|For the treatment of postmenopausal symptoms, HRT should only be initiated for symptoms that adversely affect quality of life. In all cases, a careful appraisal of the risks and benefits should be undertaken at least annually and HRT should only be continued as long as the benefit outweighs the risk.Evidence regarding the risks associated with HRT in the treatment of premature menopause is limited.Due to the low level of absolute risk in younger women, however, the balance of benefits and risks for these women may be more favourable than in older women.|
Medical Examination/Follow-up:Before initiating or reinstituting HRT, a complete personal and family medical history should be taken. Physical examination (including pelvic and breast) should be guided by this and by the contraindications (section 4.3) and warnings for use (section 4.4). During treatment periodic check-ups are recommended of a frequency and nature adapted to the individual woman. Women should be advised what changes in their breasts should be reported to their doctor or nurse (see 'breast cancer' below). Investigations, including appropriate imaging tools, e.g.mammography, should be carried out in accordance with currently accepted screening practices, modified to the clinical needs of the individual.Before starting treatment, pregnancy should be excluded. If withdrawal bleeding fails to occur at about 28-day intervals, the possibility of pregnancy should be considered in peri-menopausal women.The patient may experience blood loss after completing each pack.
Conditions that need supervisionIf any of the following conditions are present, have occurred previously, and/or have been aggravated during pregnancy or previous hormone treatment, the patient should be closely monitored. It should be taken into account that these conditions may recur or may be aggravated during treatment with Cyclo-Progynova 2mg, in particular:- leiomyoma (uterine fibroids) or endometriosis- risk factors for thromboembolic disorders (see below)- risk factors for oestrogen dependent tumours, e.g. 1st degree heredity for breast cancer- hypertension- liver disorders (e.g. liver adenoma)- diabetes mellitus with or without vascular involvement- cholelithiasis- migraine or severe headache- systemic lupus erythematosus- Chorea minor- a history of endometrial hyperplasia (see below)- epilepsy- asthma- otosclerosis- hereditary angioedemaClose medical supervision (including periodic measurement of prolactin levels) is necessary if the patient suffers from prolactinoma.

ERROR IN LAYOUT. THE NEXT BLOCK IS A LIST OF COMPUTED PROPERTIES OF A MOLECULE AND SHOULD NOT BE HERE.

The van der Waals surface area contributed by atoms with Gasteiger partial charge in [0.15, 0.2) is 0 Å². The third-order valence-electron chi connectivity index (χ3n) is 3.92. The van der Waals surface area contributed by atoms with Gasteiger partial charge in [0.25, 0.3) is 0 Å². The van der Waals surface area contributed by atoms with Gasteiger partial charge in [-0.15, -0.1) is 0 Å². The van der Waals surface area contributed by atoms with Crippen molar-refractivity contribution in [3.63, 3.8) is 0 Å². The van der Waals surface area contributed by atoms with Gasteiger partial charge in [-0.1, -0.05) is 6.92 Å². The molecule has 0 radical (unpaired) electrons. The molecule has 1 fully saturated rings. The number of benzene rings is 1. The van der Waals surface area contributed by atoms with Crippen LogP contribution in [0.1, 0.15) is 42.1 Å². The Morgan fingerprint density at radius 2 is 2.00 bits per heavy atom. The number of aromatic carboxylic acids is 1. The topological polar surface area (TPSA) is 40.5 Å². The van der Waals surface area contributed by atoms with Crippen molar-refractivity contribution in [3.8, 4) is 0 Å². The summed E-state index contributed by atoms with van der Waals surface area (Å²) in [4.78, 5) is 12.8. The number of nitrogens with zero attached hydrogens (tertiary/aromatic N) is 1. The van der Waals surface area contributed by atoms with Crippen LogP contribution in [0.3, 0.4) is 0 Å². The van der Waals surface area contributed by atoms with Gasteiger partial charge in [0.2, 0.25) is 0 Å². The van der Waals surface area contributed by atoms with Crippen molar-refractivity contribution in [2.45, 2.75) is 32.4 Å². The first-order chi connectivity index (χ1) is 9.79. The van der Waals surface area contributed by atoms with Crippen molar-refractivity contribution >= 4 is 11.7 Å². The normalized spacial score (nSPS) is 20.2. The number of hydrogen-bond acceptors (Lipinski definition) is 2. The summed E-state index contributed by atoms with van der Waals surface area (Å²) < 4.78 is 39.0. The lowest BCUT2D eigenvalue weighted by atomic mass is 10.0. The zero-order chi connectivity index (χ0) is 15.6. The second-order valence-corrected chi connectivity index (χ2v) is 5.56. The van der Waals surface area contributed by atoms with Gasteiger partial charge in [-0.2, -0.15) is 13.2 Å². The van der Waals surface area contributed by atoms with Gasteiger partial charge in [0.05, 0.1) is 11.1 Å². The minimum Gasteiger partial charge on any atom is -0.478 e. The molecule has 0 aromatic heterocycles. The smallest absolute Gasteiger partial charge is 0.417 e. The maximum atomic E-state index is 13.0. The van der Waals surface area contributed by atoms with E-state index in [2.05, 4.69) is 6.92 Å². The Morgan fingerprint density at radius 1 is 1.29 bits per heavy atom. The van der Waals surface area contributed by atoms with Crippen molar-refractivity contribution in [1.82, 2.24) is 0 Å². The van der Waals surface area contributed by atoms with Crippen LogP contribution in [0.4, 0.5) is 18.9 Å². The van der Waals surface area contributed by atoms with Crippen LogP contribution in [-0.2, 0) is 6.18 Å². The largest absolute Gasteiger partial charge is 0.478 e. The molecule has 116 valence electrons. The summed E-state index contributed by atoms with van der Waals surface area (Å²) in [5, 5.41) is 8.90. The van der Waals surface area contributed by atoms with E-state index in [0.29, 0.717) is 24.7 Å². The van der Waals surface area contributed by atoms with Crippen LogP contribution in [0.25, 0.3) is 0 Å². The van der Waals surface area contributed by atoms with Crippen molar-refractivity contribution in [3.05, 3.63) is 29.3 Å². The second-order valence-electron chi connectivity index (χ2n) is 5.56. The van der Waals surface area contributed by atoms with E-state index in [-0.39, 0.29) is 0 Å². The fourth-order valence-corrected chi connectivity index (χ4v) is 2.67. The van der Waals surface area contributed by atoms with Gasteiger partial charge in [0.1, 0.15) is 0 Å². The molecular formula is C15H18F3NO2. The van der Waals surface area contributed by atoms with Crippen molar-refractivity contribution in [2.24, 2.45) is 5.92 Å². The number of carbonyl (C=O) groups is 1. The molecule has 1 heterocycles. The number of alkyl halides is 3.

Reasons for immediate withdrawal of therapyTherapy should be discontinued in case a contra-indication is discovered and in the following situations:- significant increase in blood pressure- pregnancy- jaundice or deterioration in liver function.- migrainous headaches occur for the first time
Endometrial HyperplasiaIn women with an intact uterus the risk of endometrial hyperplasia and carcinoma is increased when oestrogens are administered alone for prolonged periods. The reported increase in endometrial cancer risk among oestrogen-only users varies from 2-to 12-fold greater compared with non-users, depending on the duration of treatment and oestrogen dose (see section 4.8). After stopping treatment risk may remain elevated for at least 10 years.The addition of a progestagen for 10 days per cycle in non-hysterectomised women reduces, but does not eliminate, this risk. Breakthrough bleeding and spotting may occur during the first few months of treatment, but if this occurs after some time on therapy, or continues after treatment has been discontinued, the reason should be investigated. This may include an endometrial biopsy to exclude endometrial malignancy.
Breast CancerThe overall evidence suggests an increased risk of breast cancer in women taking combined oestrogenprogestagen and possibly also oestrogen-only HRT, that is dependent on the duration of taking HRT.Combined oestrogen-progestagen therapyThe randomised placebo-controlled trial the (Women's Health Initiative study), and epidemiological studies are consistent in finding an increased risk of breast cancer in women taking combined oestrogen-progestagen for HRT that becomes apparent after about 3 years (see section 4.8).Oestrogen-only therapyThe WHI trial found no increase in the risk of breast cancer in hysterectomised women using oestrogen-only HRT. Observational studies have mostly reported a small increase in risk of having breast cancer diagnosed that is substantially lower than that found in users of oestrogen-progestagen combinations (see section 4.8).The excess risk becomes apparent within a few years of use but returns to baseline within a few (at most five) years after stopping treatment.HRT, especially oestrogen-progestagen combined treatment, increases the density of mammographic images which may adversely affect the radiological detection of breast cancer.
Ovarian cancerOvarian cancer is much rarer than breast cancer. Long-term (at least 5-10 years) use of oestrogenonly HRT products has been associated with a slightly increased risk of ovarian cancer (see section 4.8). Some studies including the WHI trial suggest that the long-term use of combined HRTs may confer a similar, or slightly smaller, risk (see section 4.8).